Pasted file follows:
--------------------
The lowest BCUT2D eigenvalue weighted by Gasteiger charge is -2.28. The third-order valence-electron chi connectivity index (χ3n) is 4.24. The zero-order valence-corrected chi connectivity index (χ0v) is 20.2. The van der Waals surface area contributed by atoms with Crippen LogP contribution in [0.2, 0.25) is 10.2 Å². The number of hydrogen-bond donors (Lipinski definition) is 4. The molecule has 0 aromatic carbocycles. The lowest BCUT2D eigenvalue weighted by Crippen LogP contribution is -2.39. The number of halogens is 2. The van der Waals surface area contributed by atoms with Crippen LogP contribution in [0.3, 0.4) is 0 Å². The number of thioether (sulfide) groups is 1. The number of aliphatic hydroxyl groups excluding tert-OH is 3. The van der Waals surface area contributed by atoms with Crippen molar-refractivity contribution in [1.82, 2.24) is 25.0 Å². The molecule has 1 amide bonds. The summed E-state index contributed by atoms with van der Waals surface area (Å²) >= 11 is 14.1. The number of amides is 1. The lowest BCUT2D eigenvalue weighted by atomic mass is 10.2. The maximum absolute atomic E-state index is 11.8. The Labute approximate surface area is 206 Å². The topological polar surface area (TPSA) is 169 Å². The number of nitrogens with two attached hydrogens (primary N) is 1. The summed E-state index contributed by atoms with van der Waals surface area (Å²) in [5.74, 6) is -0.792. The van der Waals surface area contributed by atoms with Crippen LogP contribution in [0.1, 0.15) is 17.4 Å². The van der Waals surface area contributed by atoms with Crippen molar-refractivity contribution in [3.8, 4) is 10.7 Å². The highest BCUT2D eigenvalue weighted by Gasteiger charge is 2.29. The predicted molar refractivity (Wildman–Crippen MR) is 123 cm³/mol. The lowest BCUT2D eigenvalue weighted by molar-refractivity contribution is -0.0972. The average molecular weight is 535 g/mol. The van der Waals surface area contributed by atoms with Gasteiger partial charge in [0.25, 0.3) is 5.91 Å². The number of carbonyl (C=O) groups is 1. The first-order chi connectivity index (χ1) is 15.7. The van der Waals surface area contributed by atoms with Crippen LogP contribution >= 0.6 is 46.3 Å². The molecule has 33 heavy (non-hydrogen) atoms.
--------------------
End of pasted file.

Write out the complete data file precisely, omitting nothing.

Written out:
The lowest BCUT2D eigenvalue weighted by Gasteiger charge is -2.28. The third-order valence-electron chi connectivity index (χ3n) is 4.24. The zero-order valence-corrected chi connectivity index (χ0v) is 20.2. The van der Waals surface area contributed by atoms with Crippen LogP contribution in [0.2, 0.25) is 10.2 Å². The number of hydrogen-bond donors (Lipinski definition) is 4. The molecule has 0 aromatic carbocycles. The lowest BCUT2D eigenvalue weighted by Crippen LogP contribution is -2.39. The number of halogens is 2. The van der Waals surface area contributed by atoms with Crippen LogP contribution in [0.3, 0.4) is 0 Å². The number of thioether (sulfide) groups is 1. The number of aliphatic hydroxyl groups excluding tert-OH is 3. The van der Waals surface area contributed by atoms with Crippen molar-refractivity contribution in [1.82, 2.24) is 25.0 Å². The molecule has 1 amide bonds. The summed E-state index contributed by atoms with van der Waals surface area (Å²) >= 11 is 14.1. The number of amides is 1. The lowest BCUT2D eigenvalue weighted by atomic mass is 10.2. The maximum absolute atomic E-state index is 11.8. The Labute approximate surface area is 206 Å². The topological polar surface area (TPSA) is 169 Å². The number of nitrogens with two attached hydrogens (primary N) is 1. The summed E-state index contributed by atoms with van der Waals surface area (Å²) in [5.74, 6) is -0.792. The van der Waals surface area contributed by atoms with Crippen LogP contribution in [0.1, 0.15) is 17.4 Å². The van der Waals surface area contributed by atoms with Crippen molar-refractivity contribution in [3.8, 4) is 10.7 Å². The highest BCUT2D eigenvalue weighted by Gasteiger charge is 2.29. The predicted molar refractivity (Wildman–Crippen MR) is 123 cm³/mol. The lowest BCUT2D eigenvalue weighted by molar-refractivity contribution is -0.0972. The average molecular weight is 535 g/mol. The van der Waals surface area contributed by atoms with Gasteiger partial charge in [0.25, 0.3) is 5.91 Å². The number of carbonyl (C=O) groups is 1. The first-order chi connectivity index (χ1) is 15.7. The van der Waals surface area contributed by atoms with Crippen LogP contribution >= 0.6 is 46.3 Å². The molecule has 33 heavy (non-hydrogen) atoms.